Tuesday, January 21, 2014

Actual Fraud, Constructive Fraud, and Preferential Transfer

In the case of  In re Dealers Agency Services, Inc., 2007 WL 4699023 (Bankr.M.D.Fla.)(Glenn, J.),  the chapter 7 trustee filed an adversary proceeding to avoid the transfer of substantially all assets of the debtor corporation to a limited liability company within one year before the filing of the bankruptcy petition. The issue in this case was whether this transfer was a fraudulent transfer within bankruptcy code section 548 or Florida Statutes section 726.105 or a preferential transfer within bankruptcy code section 547.

The court found that section 548 and section 726.105 are substantially the same in their analysis of what must be proven for a finding of fraud. The court noted that it must be found that property was  transferred within one year or four years of petition and that the transfer was made with the actual intent to hinder, delay or defraud any entity to which the debtor was indebted.

The court noted that as it is difficult to establish actual intent, courts generally consider the totality of the circumstances and determine whether any badges of fraud are present. The court further noted that the 11th Circuit Court of Appeals adopted the badges of fraud contained in the Florida fraudulent transfer statute. In re Mc Carn's Allstate Finance, 326 B.R. 843, 850 (Bankr. M.D. Fla. 2005)(citing In re Levine, 134 F.3d 1046, (11th Cir.1998)). The court noted that the badges of fraud are set forth in section 726.105 (2)(a)-(k) and that while a single badge of fraud may create only a suspicious circumstance, several of them together may afford a basis to infer fraud.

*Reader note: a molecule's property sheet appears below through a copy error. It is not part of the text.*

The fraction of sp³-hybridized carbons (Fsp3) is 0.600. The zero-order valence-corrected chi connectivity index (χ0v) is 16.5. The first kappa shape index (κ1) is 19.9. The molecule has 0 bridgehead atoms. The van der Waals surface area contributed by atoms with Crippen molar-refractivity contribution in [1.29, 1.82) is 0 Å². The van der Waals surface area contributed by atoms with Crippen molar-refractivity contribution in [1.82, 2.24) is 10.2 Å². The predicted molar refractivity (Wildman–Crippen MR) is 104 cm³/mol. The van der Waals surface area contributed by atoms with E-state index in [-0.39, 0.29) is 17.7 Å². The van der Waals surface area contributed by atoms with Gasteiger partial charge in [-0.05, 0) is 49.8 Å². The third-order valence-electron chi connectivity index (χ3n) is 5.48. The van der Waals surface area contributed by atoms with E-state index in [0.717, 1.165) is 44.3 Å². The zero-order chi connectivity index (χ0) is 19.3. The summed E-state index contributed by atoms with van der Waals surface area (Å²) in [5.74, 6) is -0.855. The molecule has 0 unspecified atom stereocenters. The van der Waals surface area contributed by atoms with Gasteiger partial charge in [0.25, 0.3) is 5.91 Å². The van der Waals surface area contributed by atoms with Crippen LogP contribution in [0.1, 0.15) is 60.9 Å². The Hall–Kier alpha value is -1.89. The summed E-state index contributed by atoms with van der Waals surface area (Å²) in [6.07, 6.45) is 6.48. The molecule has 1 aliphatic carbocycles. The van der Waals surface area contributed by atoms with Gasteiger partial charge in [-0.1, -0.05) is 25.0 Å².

The court stated that there is constructive fraud per 548(a)(1)(B) if and entity receives less than a reasonably equivalent value. In re Seaway International Transport, Inc. 341 B.R. 333 (Bankr. S.D. Fla. 2006). The court further stated that the statute does not define reasonably equivalent value and that the courts consider many factors, including good faith of the parties, disparity between fair value and what debtor receives, and whether the transfer was at arm's length. The court reviews what went out and what was received.

The court further stated that to find that a transfer is a preferential transfer per 547 (b), one must establish that a transfer of the property was made, the transfer was to or for the benefit of a creditor, and that the transfer was for or on account of an antecedent debt.